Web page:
The U.S. National Committee of the International Electrotechnical Commission has announced that Veronica A. Lancaster, vice president of standards programs at the Consumer Technology Association, has been elected as the new USNC president. Lancaster succeeds Kevin Lippert of UL Standards & Engagement, who served as USNC President since 2019.
The USNC is the U.S. member body to the IEC and serves as the focal point for U.S. stakeholders interested in the development, promulgation, and use of globally relevant standards for the electrotechnical industry. The committee is also engaged in the assessment of conformance to standards, undertaking work in areas such as testing, certification, and accreditation. The responsibility for the USNC is exclusively exercised by the USNC Council, a committee of the American National Standards Institute (ANSI).
A long-time member of the USNC, Lancaster is the vice president of standards programs in the technology and standards department at CTA, where she is responsible for the development, management, and growth of CTA’s standards program. As part of her responsibilities as USNC President, Lancaster will also serve as the USNC Member of the IEC Board and leader of the USNC delegation at all IEC meetings and events. For her work on the USNC to the IEC she has won two 1906 Awards for her contribution to the standardization of wireless power transfer and wearable technologies. She recently served as the vice chair of the 2022 Planning Committee, which organized the U.S.-hosted IEC General Meeting in 2022.
Lancaster also serves as president of the Board of Directors for Women in Standards, which is focused on elevating and educating the standardization community on the importance of diversity, equity, inclusion, and belonging. She is currently serving on the ANSI Board of Directors as a director-at-large and, as USNC President, will continue to serve on ANSI’s Board in her new role as chair of the USNC Council. She is the secretary/treasurer of the CTA Foundation, which provides grants to support programs that empower and improve the lives of seniors and people living with disabilities through the use of technology. Lancaster proudly served in the U.S. Army from 1989 until honorably discharged in 1994.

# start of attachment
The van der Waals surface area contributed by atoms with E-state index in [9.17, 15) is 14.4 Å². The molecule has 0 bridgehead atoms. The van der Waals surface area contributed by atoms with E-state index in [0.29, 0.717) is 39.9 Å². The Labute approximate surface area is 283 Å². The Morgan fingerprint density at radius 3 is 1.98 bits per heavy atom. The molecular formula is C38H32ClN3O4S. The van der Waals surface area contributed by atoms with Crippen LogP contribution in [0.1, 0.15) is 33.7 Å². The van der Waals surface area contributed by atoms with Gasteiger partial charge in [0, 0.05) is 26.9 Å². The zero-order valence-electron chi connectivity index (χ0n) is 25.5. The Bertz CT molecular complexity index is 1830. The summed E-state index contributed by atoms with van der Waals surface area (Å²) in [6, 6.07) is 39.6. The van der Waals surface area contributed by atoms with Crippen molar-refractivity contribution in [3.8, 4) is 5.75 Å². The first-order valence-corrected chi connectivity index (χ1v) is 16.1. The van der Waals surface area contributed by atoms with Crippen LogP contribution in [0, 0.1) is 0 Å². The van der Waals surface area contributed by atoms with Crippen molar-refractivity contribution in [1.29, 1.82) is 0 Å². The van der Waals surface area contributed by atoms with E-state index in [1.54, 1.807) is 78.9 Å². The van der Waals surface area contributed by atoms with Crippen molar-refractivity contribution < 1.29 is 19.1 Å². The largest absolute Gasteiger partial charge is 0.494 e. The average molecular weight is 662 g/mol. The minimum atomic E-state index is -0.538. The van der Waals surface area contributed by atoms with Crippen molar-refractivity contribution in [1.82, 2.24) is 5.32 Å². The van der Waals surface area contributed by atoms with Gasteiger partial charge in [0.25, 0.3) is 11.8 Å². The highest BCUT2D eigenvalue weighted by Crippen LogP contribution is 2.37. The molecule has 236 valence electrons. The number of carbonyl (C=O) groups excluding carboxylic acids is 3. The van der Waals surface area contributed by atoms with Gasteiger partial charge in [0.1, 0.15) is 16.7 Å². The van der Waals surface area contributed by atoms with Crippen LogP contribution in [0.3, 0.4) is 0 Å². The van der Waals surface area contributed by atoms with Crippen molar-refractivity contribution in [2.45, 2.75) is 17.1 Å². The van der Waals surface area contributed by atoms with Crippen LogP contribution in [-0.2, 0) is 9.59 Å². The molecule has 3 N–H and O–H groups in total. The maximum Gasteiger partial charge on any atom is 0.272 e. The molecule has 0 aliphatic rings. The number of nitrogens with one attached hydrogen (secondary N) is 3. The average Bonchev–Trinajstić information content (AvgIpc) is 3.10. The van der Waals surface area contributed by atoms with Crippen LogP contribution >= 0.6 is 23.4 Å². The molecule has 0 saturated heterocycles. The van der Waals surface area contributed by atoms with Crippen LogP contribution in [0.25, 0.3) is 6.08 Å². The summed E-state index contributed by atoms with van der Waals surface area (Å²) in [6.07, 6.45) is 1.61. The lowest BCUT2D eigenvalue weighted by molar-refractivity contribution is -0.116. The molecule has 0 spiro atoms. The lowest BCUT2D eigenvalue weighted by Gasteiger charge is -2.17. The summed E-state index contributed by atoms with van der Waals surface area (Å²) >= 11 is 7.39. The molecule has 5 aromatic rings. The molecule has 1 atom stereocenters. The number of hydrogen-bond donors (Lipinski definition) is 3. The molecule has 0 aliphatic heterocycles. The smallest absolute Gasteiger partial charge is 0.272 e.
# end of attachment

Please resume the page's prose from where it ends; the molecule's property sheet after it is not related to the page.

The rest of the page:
“On behalf of ANSI and the USNC, we thank Kevin for his years of dedicated service and leadership,” said Joe Bhatia, ANSI president and CEO. “We congratulate Veronica on her appointment and look forward to working with her to build on the USNC’s tremendous record of accomplishment.”
“CTA is proud to support Veronica in this role as the first woman president in the history of the U.S. National Committee,” said Gary Shapiro, CEO and president, CTA. “Her experience and leadership have served CTA well and I’m excited to see her push USNC to new heights.”
As the U.S. representative to the IEC and many related regional standardization bodies, the USNC serves as a conduit to the global standards-setting community for technical and policy positions arising in the U.S. and brings issues from the global arena to the U.S. for review, consideration, and response. The USNC is a totally integrated committee of ANSI.
The American National Standards Institute (ANSI) is a private non-profit organization whose mission is to enhance both the global competitiveness of U.S. business and the U.S. quality of life by promoting and facilitating voluntary consensus standards and conformity assessment systems, and safeguarding their integrity. Its membership is comprised of businesses, professional societies and trade associations, standards developers, government agencies, and consumer and labor organizations.
The Institute represents and serves the diverse interests of more than 270,000 companies and organizations and 30 million professionals worldwide. ANSI is the official U.S. representative to the International Organization for Standardization (ISO) and, via the U.S. National Committee, the International Electrotechnical Commission (IEC). For more information, visit www.ansi.org.
The IEC (International Electrotechnical Commission) is a global, not-for-profit membership organization that brings together 173 countries and coordinates the work of 20 000 experts globally. IEC International Standards and conformity assessment work underpins international trade in electrical and electronic goods. It facilitates electricity access and verifies the safety, performance and interoperability of electric and electronic devices and systems, including, for example, consumer devices such as mobile phones or refrigerators, office and medical equipment, information technology, electricity generation, and much more.